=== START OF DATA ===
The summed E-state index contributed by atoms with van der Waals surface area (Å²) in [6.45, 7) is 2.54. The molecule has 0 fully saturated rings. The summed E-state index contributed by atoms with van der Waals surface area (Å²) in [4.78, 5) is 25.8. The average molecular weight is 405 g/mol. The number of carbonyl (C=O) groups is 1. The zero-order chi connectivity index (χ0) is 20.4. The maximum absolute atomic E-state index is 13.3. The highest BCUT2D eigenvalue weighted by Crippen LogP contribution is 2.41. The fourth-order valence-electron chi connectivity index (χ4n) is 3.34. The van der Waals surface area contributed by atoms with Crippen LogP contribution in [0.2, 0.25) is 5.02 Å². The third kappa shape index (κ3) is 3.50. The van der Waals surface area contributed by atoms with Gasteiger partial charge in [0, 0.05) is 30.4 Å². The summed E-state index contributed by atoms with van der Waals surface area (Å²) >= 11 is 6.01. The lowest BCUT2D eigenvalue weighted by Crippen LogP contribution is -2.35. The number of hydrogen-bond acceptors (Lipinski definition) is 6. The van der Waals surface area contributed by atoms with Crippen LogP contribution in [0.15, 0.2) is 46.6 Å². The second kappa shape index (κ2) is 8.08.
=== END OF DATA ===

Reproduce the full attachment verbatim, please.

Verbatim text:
The summed E-state index contributed by atoms with van der Waals surface area (Å²) in [6.45, 7) is 2.54. The molecule has 0 fully saturated rings. The summed E-state index contributed by atoms with van der Waals surface area (Å²) in [4.78, 5) is 25.8. The average molecular weight is 405 g/mol. The number of carbonyl (C=O) groups is 1. The zero-order chi connectivity index (χ0) is 20.4. The maximum absolute atomic E-state index is 13.3. The highest BCUT2D eigenvalue weighted by Crippen LogP contribution is 2.41. The fourth-order valence-electron chi connectivity index (χ4n) is 3.34. The van der Waals surface area contributed by atoms with Crippen LogP contribution in [0.2, 0.25) is 5.02 Å². The third kappa shape index (κ3) is 3.50. The van der Waals surface area contributed by atoms with Gasteiger partial charge in [0, 0.05) is 30.4 Å². The summed E-state index contributed by atoms with van der Waals surface area (Å²) >= 11 is 6.01. The lowest BCUT2D eigenvalue weighted by Crippen LogP contribution is -2.35. The number of hydrogen-bond acceptors (Lipinski definition) is 6. The van der Waals surface area contributed by atoms with Crippen LogP contribution in [0.15, 0.2) is 46.6 Å². The second kappa shape index (κ2) is 8.08.